The eye-catching maiden win by Mister Triester in Friday's sixth race will result in the colt being nominated for $6,000 to the Triple Crown when the second nomination stage closes next month. Up until that one-mile race, it would not have seemed like money well spent.

After losing his first five starts, all sprints, Mister Triester seemed to thrive at the longer distance. Ridden by Kent Desormeaux, Mister Triester stalked the pace to early stretch before pulling clear to win by four lengths, easily drawing off to beat the 1-2 favorite, Royal Legacy.

"He wasn't too good going short," said trainer Warren Stute. "I liked the way he finished."

Mister Triester had finished fifth in a maiden race on Dec. 26, which has proven to be a productive race. The race was won by Cindago, and four of the horses who finished behind him have returned to win.

Glen Stute, who assists Warren Stute, his 84-year-old father, said the longer distance of Friday's race was important for Mister Triester, who is owned by B. Wayne Hughes.

"My dad didn't give up on him," Glen Stute said. "That was the key."

Mister Triester is likely to start in an allowance race later this month, Glen Stute said.

"He rebroke. When he broke his maiden, he was like that," he said, referring to a sprint at Del Mar last summer.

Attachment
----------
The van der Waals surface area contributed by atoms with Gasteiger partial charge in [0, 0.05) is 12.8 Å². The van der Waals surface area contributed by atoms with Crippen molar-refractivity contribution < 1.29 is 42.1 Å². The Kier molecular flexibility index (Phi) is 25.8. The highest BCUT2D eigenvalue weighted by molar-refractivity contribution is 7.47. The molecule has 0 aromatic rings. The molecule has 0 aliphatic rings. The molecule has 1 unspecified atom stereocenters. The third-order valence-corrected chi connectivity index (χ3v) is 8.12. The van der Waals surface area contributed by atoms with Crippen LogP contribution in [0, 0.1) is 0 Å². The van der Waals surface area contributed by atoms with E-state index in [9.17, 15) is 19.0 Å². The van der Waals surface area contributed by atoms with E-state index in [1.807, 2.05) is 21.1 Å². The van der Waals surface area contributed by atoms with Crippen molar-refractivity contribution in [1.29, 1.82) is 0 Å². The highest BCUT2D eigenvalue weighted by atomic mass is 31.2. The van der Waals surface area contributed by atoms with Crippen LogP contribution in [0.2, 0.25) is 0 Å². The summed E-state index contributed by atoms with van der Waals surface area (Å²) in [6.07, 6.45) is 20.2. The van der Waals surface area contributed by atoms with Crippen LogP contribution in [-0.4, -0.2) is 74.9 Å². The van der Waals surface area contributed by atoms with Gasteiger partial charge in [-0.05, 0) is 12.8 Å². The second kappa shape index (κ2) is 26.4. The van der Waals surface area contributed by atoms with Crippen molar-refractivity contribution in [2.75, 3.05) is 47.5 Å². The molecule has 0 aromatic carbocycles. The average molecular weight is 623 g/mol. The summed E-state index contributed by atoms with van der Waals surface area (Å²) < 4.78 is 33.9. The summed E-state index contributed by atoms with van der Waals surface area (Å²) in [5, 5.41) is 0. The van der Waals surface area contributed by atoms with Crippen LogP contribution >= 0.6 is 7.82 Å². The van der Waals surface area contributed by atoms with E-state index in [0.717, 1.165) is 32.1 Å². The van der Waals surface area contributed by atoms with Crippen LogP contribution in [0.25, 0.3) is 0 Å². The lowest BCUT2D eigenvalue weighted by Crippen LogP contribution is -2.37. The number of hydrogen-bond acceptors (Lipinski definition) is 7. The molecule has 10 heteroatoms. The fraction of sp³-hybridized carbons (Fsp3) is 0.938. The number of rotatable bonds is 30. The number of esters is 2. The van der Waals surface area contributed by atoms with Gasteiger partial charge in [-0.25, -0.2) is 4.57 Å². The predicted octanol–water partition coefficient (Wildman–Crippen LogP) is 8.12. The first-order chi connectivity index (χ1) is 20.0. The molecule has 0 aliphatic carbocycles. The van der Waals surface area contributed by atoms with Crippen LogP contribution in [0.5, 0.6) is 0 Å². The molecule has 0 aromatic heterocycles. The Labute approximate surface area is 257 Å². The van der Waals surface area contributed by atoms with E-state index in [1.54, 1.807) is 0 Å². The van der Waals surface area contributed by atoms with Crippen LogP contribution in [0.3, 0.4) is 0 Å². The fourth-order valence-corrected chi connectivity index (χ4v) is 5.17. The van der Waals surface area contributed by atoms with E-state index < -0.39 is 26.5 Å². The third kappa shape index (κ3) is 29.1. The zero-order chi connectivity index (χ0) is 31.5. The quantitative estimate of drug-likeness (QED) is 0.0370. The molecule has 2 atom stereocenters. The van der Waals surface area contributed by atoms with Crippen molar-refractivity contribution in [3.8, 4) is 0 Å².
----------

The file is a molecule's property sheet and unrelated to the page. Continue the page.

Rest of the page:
Females have pair of Grade 1's

The forthcoming weekend is highlighted by two Grade 1 races worth $250,000 for females on Saturday - the Santa Maria for older fillies and mares and the Las Virgenes Stakes for 3-year-old fillies.

The Santa Maria, run at 1 1/16 miles, will have a small field that includes the stakes winners Healthy Addiction and Hollywood Story.

The Las Virgenes Stakes, run at a mile, will feature Balance, Dance Daily, Diplomat Lady, Itty Bitty Pretty, Talullah Lula, and Wild Fit.

Sunday's top race is the $200,000 La Canada Stakes for 4-year-old fillies. Pussycat Doll, the winner of the La Brea Stakes in December, will face Paddy's Daisy, Play Ballady, Proposed, Sharp Lisa, and Skipping Court.

Nakatani takes off mounts

Corey Nakatani took off his mounts following Saturday's first race after being unseated from the first-race winner, Hot Melody, near the winner's circle. Hot Melody became unruly just before being led into the winner's circle.

Nakatani worked horses on turf on Sunday morning, but said after those workouts that he was still sore from the incident on Saturday.

* Brother Derek, who won the San Rafael Stakes on Jan. 14, breezed a half-mile in 49.40 seconds at Santa Anita on Sunday. It was his first workout since the San Rafael.

* One Union, who won an allowance race here Friday, will be pointed for the $250,000 San Felipe Stakes at 1 1/16 miles on March 18, said his trainer, Richard Mandella. The colt was making his first start around two turns in Friday's allowance race.

* Sunday's first race produced a racing rarity. Runner-up Out of the Barn finished second at 124-1, paying $108.80 to place. Place payoffs seldom reach such levels. Race winner Bell Irish returned $39.40 to win.